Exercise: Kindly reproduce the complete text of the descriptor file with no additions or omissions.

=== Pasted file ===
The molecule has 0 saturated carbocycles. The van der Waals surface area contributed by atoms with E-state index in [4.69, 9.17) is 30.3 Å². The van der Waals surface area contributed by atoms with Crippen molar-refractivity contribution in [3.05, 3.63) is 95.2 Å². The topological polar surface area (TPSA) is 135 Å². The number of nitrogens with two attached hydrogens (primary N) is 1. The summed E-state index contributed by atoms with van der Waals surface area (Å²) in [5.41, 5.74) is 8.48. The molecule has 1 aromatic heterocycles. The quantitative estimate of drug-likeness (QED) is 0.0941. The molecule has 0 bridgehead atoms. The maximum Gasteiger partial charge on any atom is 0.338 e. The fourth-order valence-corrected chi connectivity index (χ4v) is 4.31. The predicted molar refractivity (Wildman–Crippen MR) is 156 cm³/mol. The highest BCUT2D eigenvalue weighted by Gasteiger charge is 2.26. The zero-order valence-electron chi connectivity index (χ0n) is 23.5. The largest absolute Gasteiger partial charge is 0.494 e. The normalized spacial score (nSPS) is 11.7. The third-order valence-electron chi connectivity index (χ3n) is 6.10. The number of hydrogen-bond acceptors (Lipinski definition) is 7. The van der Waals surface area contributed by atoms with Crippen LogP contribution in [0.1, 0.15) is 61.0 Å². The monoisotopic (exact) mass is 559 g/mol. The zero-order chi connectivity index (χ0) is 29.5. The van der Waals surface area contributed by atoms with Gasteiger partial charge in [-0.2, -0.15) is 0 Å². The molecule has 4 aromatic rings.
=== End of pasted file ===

The molecule has 0 saturated carbocycles. The van der Waals surface area contributed by atoms with E-state index in [4.69, 9.17) is 30.3 Å². The van der Waals surface area contributed by atoms with Crippen molar-refractivity contribution in [3.05, 3.63) is 95.2 Å². The topological polar surface area (TPSA) is 135 Å². The number of nitrogens with two attached hydrogens (primary N) is 1. The summed E-state index contributed by atoms with van der Waals surface area (Å²) in [5.41, 5.74) is 8.48. The molecule has 1 aromatic heterocycles. The quantitative estimate of drug-likeness (QED) is 0.0941. The molecule has 0 bridgehead atoms. The maximum Gasteiger partial charge on any atom is 0.338 e. The fourth-order valence-corrected chi connectivity index (χ4v) is 4.31. The predicted molar refractivity (Wildman–Crippen MR) is 156 cm³/mol. The highest BCUT2D eigenvalue weighted by Gasteiger charge is 2.26. The zero-order valence-electron chi connectivity index (χ0n) is 23.5. The largest absolute Gasteiger partial charge is 0.494 e. The normalized spacial score (nSPS) is 11.7. The third-order valence-electron chi connectivity index (χ3n) is 6.10. The number of hydrogen-bond acceptors (Lipinski definition) is 7. The van der Waals surface area contributed by atoms with Crippen LogP contribution in [0.1, 0.15) is 61.0 Å². The monoisotopic (exact) mass is 559 g/mol. The zero-order chi connectivity index (χ0) is 29.5. The van der Waals surface area contributed by atoms with Gasteiger partial charge in [-0.2, -0.15) is 0 Å². The molecule has 4 aromatic rings.